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Hey @carlgnash. It's an honest mistake. Join the utopian discord and mention it. They will help you and most probably still review it. They just use the tag to find it.

Hey @carlgnash
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How does this change better ensure that truly high quality posts will get higher author rewards? How does it simplify the effects of a vote, such that a normal user (one that doesn't read the code or do a bunch of experiments) will know when and if to vote to get the effect they desire? How does it reward curators who find and highlight truly high quality posts? How does it allow us to simplify the FAQ so that new users will quickly and easily understand exactly what their vote will do? And if it can't do these things, why would it even happen? Perhaps we should all get to vote on it, or try it for a few months and then vote yay or nay.

Todd

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Well a lot of those things are outside of the scope of the proposed changes in this hardfork :) That doesn't mean that what the hardfork does do isn't worthwhile. This particular change to curation rewards will increase the total % of the reward pool that goes to curators, by 6% (curators currently only get 19% of the reward pool, and will get 25% under HF20).

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My point is that those are the things that need to be worked on. It sounds like HF20 just further obfuscates things. New users get virtually nothing from curation, but if I create a post or comment, at least I know that I can get something by an immediate upvote. Now I don't think it should be even possible to upvote yourself as that is a clear conflict of interest, similar to paying for votes. I realize that there are all sorts of game theoretic reasons for the way the algorithm is set up, but these are necessary only because of certain other design choices. I also realize that doing this right is hard, but I always use StackExchange as a counterexample to Steem where, despite no reward pool and no blockchain, the content quality is extremely high. There is also a certain psychological aspect here. If new users don't feel that Steem is fair, or feel that it is too complex, they are unlikely to continue. I suspect this has a lot to do with the low retention rate. Setting up rules that make steem essentially the equivalent in complexity of CDOs (collateralized debt obligations) doesn't seem like a very good recipe for success. For me, the main incentive to be here is not because of what steem is now, because it seems deeply flawed, but rather what it (or some other fork) might become. But I'm a geek when it comes to these things, not a normal facebook-type user.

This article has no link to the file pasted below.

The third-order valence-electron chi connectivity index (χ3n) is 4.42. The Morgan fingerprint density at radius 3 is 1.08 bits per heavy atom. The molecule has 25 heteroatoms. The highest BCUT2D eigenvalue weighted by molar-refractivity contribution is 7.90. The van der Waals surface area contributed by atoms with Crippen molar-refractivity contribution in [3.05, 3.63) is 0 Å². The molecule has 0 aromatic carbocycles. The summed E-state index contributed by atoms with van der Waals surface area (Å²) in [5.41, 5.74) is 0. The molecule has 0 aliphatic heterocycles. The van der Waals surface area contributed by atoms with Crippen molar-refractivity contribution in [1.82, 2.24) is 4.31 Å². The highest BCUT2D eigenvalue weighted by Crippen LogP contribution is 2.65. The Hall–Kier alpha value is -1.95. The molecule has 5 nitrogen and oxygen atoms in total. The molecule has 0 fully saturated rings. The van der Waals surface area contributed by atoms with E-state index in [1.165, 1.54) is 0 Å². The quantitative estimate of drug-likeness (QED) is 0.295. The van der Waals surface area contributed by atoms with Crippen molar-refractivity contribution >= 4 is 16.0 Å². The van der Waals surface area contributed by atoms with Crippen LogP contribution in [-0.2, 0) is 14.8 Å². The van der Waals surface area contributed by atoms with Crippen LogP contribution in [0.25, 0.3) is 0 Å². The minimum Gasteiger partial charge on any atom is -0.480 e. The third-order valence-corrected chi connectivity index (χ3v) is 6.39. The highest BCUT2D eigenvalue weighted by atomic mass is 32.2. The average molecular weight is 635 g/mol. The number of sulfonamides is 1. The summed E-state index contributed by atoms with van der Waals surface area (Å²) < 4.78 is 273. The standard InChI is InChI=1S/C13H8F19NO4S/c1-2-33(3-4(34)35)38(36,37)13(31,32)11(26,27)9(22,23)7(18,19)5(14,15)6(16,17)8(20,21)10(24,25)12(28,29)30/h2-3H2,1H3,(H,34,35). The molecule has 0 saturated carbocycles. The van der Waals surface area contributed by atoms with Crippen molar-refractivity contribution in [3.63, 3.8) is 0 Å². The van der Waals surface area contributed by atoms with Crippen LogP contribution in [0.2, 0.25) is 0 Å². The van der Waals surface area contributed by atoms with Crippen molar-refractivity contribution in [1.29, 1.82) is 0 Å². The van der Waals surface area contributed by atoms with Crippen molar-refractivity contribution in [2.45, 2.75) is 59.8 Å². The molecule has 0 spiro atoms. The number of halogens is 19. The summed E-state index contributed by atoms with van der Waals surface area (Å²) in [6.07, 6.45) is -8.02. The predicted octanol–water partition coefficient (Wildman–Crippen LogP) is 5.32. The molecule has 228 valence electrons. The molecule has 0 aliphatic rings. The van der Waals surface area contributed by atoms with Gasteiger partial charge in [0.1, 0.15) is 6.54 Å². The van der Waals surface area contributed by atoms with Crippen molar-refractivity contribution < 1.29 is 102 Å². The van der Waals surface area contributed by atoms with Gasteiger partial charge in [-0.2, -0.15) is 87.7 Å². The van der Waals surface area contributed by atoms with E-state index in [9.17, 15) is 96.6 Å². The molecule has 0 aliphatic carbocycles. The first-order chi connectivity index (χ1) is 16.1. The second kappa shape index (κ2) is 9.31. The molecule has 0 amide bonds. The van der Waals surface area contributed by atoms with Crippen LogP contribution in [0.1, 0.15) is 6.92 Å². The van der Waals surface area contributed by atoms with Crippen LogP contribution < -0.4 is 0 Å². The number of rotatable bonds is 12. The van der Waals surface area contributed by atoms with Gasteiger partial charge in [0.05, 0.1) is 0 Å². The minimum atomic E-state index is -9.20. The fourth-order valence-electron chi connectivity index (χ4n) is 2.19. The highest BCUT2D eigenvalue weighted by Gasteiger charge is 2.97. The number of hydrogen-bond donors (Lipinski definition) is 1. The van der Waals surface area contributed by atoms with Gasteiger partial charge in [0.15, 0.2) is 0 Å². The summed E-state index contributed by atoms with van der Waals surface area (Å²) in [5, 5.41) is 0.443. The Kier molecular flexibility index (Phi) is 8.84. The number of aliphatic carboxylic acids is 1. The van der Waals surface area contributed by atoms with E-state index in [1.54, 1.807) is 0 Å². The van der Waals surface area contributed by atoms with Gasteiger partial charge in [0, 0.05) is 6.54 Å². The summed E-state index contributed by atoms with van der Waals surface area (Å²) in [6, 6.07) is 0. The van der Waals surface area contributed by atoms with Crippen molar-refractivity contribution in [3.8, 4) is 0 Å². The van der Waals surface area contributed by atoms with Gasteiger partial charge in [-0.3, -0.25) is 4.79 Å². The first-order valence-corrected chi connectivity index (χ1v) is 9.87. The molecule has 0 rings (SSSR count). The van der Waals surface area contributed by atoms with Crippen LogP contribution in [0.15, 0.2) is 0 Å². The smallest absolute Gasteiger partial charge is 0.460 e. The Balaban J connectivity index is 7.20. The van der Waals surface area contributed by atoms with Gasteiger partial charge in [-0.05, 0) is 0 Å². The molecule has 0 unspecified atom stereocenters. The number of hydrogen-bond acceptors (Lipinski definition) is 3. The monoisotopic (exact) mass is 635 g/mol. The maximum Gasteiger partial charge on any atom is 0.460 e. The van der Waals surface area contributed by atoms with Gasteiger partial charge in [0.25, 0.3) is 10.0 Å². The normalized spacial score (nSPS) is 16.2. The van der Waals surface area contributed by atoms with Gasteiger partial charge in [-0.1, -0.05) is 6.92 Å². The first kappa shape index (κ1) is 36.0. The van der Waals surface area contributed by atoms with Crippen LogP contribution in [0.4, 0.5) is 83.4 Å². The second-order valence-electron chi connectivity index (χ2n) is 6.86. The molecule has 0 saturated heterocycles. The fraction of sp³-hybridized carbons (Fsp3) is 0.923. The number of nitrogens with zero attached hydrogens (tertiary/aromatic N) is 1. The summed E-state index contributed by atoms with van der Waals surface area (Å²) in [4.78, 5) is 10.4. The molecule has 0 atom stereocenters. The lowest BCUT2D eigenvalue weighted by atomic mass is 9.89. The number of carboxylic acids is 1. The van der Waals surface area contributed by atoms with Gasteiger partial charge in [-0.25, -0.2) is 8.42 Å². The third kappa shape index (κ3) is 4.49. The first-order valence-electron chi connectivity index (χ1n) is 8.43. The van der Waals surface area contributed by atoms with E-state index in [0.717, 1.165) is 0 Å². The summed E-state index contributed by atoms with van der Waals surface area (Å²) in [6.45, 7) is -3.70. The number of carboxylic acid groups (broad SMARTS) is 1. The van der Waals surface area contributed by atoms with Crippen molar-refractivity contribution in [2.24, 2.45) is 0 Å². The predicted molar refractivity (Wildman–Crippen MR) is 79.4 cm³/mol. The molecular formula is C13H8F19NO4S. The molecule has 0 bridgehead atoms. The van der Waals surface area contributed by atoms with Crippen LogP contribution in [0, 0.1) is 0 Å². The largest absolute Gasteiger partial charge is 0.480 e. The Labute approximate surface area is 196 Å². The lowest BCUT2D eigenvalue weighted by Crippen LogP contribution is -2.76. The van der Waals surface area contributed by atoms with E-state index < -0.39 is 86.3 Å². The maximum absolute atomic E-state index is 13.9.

Can you determine that this change doesnt just increase the take by the trending page?
Minnows hardly get a majority of rewards, if i am guessing correctly.

It seems to me if the lion's share of rewards are sent to bidbots and trending, that that will also increase.

I would like to see these rewards burned, thereby benefiting all stakeholders equally by decreasing supply and inflationary losses.

Further i would like to see flagged rewards being burned.
Flagging trending is futile if the rewards are just transfered to the next post down the list.

While we are at it, declined rewards could be burned, too.
Again benefiting all stakeholders.

I dont have the skillz to do this myself, and would greatly appreciate it if you would look at the numbers so i can put the issue to rest, or start beating the drum harder.